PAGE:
Author Nick Parisi calls it "a storm in Cincinnati." His new comprehensive look at Rod Serling's TV scripts includes the most detailed examination I've ever seen on Serling's drama scripts for The Storm on Cincinnati's WKRC-TV in 1951-52, eight years before CBS debuted his iconic The Twilight Zone.
Full disclosure: I helped Parisi research Rod Serling: His Life, Work, and Imagination by looking up early 1950s TV columns in the Cincinnati Post, Enquirer and Times-Star on microfilm at the downtown Public Library of Cincinnati and Hamilton County. He first contacted me nearly three years ago.
Serling wrote for The Storm -- the city's only live, half-hour drama -- as a freelancer in the evenings after coming home from writing everything but drama (travel shows, sitcoms, skits and "continuity" patter Midwestern Hayride, Melody Showcase and Straw Hat Matinee) for WLW radio and television. The Storm debuted in 1951, two years after WKRC-TV became the city's second TV station.
At The Storm, Serling first wrote about themes that would permeate The Twilght Zone, Night Gallery and his stories for network TV's live 1950's drama in the Golden Age of Television: About time travel, prize-fighting, prejudice and the horrors of war.
The Storm "represents the most significant part of Rod Serling's lost catalog," Parisi writes in the 584-page book, published today by the University Press of Mississippi ($38). It's also available at Amazon.
Most of The Storm live episodes are considered "lost" since only one episode ("No Gods To Serve") was filmed – as a sales tool for Taft Broadcasting to convince CBS to air the live dramas nationwide and to find sponsors. When neither happened, WKRC-TV canceled the series after one year in April 1952.
Myself and others have written about how "The Time Element," which was 1958 Twilight Zone pilot "Desilu Playhouse" (on Nov. 10, 1958) was written and produced for The Storm in 1951. Serling expanded “The Twilight Rounds,” his 1952 boxing drama, into CBS’ Requiem for a Heavyweight, which won the first Peabody Award for television writing in 1957. “No Gods to Serve” and “Mr. Finchley vs. The Bomb” from The Storm later aired on NBC.
But Parisi uncovered one that I – or the rest of the world – didn't know about. Serling wrote his first teleplay about racial prejudice in 1952 for The Storm, a topic "which would have been forbidden on network television," Parisi writes.
"It's the first time anyone tried to do it (racial prejudice) on television," says Parisi, in a phone interview from his Long Island home. Called "As Yet Untitled," Serling wrote about racial discrimination experienced by a Chinese man based on a February 1952 news story in which a Chinese man, who had attended college in Indiana, after making a down payment on a home in Southwood, Calif., an all-white, middle-class neighborhood in South San Francisco. The show was produced in April 1952 on The Storm after it was rejected by CBS' Lux Video Theatre.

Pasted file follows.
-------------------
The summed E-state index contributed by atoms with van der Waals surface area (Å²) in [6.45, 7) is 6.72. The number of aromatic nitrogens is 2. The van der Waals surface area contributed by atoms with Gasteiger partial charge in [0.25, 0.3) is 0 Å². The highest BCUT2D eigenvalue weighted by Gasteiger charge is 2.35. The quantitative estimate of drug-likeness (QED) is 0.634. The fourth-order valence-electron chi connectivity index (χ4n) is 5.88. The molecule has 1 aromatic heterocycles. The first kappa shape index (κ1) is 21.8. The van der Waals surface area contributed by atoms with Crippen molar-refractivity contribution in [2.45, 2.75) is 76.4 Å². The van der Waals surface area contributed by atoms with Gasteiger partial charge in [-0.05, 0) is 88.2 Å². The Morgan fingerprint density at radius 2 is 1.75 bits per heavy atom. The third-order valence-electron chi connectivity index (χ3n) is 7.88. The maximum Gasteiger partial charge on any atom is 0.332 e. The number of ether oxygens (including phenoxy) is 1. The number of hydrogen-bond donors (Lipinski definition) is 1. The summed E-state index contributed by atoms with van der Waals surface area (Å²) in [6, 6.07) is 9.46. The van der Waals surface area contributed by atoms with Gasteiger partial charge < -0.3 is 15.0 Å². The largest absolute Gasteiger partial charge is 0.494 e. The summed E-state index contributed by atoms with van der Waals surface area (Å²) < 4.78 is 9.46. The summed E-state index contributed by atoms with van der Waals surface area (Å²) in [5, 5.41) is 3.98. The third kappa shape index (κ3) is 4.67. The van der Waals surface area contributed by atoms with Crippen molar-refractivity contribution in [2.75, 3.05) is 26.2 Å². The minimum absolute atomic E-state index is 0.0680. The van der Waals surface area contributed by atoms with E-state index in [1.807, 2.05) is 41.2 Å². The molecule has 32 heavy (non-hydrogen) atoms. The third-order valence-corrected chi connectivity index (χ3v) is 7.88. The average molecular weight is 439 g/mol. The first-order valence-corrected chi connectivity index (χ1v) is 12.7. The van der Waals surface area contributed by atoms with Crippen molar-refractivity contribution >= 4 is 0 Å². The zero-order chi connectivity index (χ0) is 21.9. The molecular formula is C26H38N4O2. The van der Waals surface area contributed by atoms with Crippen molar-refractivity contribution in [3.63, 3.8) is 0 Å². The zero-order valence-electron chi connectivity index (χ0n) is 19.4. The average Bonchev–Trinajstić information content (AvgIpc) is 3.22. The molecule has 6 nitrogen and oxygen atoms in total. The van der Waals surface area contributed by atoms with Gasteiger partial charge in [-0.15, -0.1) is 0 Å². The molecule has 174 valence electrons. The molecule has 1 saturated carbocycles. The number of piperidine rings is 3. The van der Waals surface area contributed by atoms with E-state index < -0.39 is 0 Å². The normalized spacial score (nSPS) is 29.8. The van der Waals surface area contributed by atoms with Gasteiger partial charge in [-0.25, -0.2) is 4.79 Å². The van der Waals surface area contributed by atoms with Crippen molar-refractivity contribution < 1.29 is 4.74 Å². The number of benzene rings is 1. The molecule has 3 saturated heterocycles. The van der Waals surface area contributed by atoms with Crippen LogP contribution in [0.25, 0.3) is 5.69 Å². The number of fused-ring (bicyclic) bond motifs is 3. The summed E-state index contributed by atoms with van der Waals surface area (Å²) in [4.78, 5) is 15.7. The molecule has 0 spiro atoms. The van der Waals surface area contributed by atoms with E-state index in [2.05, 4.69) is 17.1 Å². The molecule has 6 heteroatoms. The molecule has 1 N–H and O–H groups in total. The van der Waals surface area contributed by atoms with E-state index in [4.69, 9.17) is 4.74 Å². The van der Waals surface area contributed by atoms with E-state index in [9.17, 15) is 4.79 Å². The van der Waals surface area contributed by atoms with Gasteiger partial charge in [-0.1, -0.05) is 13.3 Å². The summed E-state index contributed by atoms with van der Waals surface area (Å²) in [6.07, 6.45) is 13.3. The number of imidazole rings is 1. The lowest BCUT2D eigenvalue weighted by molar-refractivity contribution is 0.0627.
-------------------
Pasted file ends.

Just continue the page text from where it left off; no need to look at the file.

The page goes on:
From the very beginning, Serling started writing about controversial topics for The Storm. His first script, "Keeper of the Chair," which had been rejected by several radio series, was about the death penalty – how a veteran prison guard was obsessed with the question of whether he had ever executed an innocent man, Parisi says.
Parisi, who represents clients seeking Veterans Administration benefits or Social Security disability, visited Serling collections at New York's Ithaca College, and Wisconsin Historical Society, and at Antioch College in Yellow Springs, OH, where Serling studied language and literature.
After Serling and his wife Carol graduated from Antioch on June 24, 1950, they headed to Cincinnati where Serling started his professional writing career at WLW. Serling quit WLW in December 1951, and continued to freelance for the live network TV dramas from his home on Long Lane in Springfield Township. The Serlings moved to Connecticut in 1954, and then to Los Angeles before The Twilight Zone premiered on Oct. 2, 1959.
Serling died too young at age 50 on June 28, 1975. He wrote over 250 scripts for film and television, including Patterns (1955), Requiem For A Heavyweight (1956), The Comedian (1957), The Twilight Zone (1959-65), The Loner (1965-66), Night Gallery (1970-73) and co-writing the original Planet of the Apes (1968). He won an unmatched six Emmy Awards for dramatic writing for four different series.
Parisi did not come to Cincinnati during his four years researching and writing Serling, but he's trying to arrange a book signing here before Christmas. And he might come back next year to see his favorite baseball team, the Cincinnati Reds.
"I've been a Twilight Zone fans since I was 10 years old," Parisi says. "Slowly and surely, I became aware of all the stuff he had written. I just admire the hell out of the guy – his philosophy and his world vision. He is one of my heroes."